Desire for an autonomous social life of law, a life that dares speak to the supreme power, and even arrest its exercise, has always animated the work of lawpersons, legal theorists especially among them. In this work, David Dyzenhaus and his eminent colleagues insist that this is a rational desire summoning the futures, or the fates, of the 'unity of public law'. The diversely framed disciplinary traditions fragments it through specialisms labelled variously as the constitutional, administrative, public international, and international human rights law. The idea of the 'unity of public law' is expressed here at many levels. Upendra Baxi The Law and Politics Book Review November 2004 Professor David Dyzenhaushas edited this superlative work, consisting of 17 finely-tuned essays, by as many renowned contributorsThis collection of essays is suffused with comparative law and it resonates with integrated analysis, poise and erudition. It ought to be required reading for all Judges and senior public officials. Gerard McCoy New Zealand Law Journal December 2004 .the book is a celebration, of common law philosophy, flexibility and durability.a collection of uniformly well-written and informative essays. Patrick Birkinshaw Oxford University Commonwealth Law Journal vol.4 no.2 winter 2004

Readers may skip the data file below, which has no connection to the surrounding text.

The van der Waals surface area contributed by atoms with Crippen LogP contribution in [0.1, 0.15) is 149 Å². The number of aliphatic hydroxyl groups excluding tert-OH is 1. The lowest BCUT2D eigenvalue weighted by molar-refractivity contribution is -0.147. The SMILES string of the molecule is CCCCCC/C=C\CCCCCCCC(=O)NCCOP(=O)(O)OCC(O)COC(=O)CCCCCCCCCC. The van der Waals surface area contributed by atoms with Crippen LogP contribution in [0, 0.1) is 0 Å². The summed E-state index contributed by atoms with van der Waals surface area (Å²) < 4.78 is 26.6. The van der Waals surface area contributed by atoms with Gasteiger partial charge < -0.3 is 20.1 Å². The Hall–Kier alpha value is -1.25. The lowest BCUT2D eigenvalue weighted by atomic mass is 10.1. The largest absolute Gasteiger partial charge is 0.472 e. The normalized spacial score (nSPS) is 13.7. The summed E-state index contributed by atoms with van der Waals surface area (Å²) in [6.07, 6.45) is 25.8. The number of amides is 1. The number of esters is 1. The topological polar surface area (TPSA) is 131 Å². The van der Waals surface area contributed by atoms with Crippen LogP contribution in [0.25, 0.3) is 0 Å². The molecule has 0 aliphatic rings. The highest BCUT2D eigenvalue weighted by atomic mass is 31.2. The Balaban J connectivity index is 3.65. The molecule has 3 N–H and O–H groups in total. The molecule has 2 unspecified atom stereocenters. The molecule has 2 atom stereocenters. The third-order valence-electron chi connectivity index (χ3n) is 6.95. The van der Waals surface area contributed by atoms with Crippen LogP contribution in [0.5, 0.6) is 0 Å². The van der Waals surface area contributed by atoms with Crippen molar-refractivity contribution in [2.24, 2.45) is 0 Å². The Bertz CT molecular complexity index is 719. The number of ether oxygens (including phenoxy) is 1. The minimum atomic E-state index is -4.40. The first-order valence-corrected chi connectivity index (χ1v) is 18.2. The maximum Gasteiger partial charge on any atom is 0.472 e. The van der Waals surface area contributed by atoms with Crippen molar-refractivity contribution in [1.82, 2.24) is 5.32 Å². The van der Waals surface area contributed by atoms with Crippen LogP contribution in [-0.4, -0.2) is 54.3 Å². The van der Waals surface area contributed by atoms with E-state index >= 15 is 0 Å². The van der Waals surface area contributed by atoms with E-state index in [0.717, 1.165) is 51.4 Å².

About the Author
David Dyzenhaus is Professor of Law and Philosophy at the University of Toronto.